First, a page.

President Clinton's executive order places the US in a group with Australia, New Zealand, the Bahamas, and a small number of other nations, with each having stated its intent to create a "representative" national network of MPAs.
The word "representative" regularly appears in protected-areas planning, and designation of representative networks has long served as a goal in terrestrial land management. Building a network of protected areas representing a variety of ecosystems is intended to ensure protection for biodiversity.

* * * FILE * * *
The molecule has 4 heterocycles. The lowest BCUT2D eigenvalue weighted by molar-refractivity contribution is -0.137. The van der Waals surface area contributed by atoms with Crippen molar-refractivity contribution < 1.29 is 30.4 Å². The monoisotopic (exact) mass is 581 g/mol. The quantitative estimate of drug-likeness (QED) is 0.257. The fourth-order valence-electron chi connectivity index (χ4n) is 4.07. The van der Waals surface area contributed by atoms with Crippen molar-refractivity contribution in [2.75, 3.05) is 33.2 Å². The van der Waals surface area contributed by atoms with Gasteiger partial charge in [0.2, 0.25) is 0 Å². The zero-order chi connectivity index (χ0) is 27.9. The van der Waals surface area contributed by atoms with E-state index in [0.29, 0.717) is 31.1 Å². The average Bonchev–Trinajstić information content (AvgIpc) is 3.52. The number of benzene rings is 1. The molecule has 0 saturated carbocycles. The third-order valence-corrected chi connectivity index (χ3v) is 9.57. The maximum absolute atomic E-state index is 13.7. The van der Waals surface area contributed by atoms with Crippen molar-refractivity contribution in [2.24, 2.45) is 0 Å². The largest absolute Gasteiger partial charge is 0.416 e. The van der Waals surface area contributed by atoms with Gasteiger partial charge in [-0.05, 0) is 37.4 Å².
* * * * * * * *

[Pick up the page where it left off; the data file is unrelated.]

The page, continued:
But at what scale should planners implement such representativeness? And what does "representative" really mean? For guidance, MPA News consulted the literature and queried some experts.